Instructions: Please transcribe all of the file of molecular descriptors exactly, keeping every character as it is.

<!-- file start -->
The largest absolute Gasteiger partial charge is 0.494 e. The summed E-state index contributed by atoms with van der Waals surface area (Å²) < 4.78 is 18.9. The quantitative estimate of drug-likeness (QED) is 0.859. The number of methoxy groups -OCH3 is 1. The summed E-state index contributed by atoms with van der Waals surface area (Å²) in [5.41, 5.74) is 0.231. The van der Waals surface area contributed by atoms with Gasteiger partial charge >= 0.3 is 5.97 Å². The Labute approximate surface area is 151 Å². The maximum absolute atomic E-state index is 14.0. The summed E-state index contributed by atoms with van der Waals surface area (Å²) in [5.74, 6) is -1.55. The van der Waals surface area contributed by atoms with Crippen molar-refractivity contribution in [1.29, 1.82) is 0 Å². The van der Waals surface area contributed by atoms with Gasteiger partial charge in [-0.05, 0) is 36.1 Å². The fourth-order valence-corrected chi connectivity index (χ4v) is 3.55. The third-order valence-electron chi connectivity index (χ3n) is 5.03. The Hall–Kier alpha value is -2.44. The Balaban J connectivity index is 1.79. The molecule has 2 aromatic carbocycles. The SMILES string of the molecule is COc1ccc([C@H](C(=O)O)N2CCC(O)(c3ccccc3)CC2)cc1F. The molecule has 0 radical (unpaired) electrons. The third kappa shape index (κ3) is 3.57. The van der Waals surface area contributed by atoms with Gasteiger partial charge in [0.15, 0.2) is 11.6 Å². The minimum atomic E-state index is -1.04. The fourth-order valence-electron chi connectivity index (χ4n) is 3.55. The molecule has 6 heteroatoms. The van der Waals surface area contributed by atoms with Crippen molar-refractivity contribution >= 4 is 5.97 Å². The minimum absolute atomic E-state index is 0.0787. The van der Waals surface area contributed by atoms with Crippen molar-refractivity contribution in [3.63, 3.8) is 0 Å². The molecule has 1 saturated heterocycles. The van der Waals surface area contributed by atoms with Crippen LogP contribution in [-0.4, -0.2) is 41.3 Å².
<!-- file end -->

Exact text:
The largest absolute Gasteiger partial charge is 0.494 e. The summed E-state index contributed by atoms with van der Waals surface area (Å²) < 4.78 is 18.9. The quantitative estimate of drug-likeness (QED) is 0.859. The number of methoxy groups -OCH3 is 1. The summed E-state index contributed by atoms with van der Waals surface area (Å²) in [5.41, 5.74) is 0.231. The van der Waals surface area contributed by atoms with Gasteiger partial charge >= 0.3 is 5.97 Å². The Labute approximate surface area is 151 Å². The maximum absolute atomic E-state index is 14.0. The summed E-state index contributed by atoms with van der Waals surface area (Å²) in [5.74, 6) is -1.55. The van der Waals surface area contributed by atoms with Crippen molar-refractivity contribution in [1.29, 1.82) is 0 Å². The van der Waals surface area contributed by atoms with Gasteiger partial charge in [-0.05, 0) is 36.1 Å². The fourth-order valence-corrected chi connectivity index (χ4v) is 3.55. The third-order valence-electron chi connectivity index (χ3n) is 5.03. The Hall–Kier alpha value is -2.44. The Balaban J connectivity index is 1.79. The molecule has 2 aromatic carbocycles. The SMILES string of the molecule is COc1ccc([C@H](C(=O)O)N2CCC(O)(c3ccccc3)CC2)cc1F. The molecule has 0 radical (unpaired) electrons. The third kappa shape index (κ3) is 3.57. The van der Waals surface area contributed by atoms with Gasteiger partial charge in [0.15, 0.2) is 11.6 Å². The minimum atomic E-state index is -1.04. The fourth-order valence-electron chi connectivity index (χ4n) is 3.55. The molecule has 6 heteroatoms. The van der Waals surface area contributed by atoms with Crippen molar-refractivity contribution >= 4 is 5.97 Å². The minimum absolute atomic E-state index is 0.0787. The van der Waals surface area contributed by atoms with Crippen molar-refractivity contribution in [3.63, 3.8) is 0 Å². The molecule has 1 saturated heterocycles. The van der Waals surface area contributed by atoms with Crippen LogP contribution in [-0.4, -0.2) is 41.3 Å².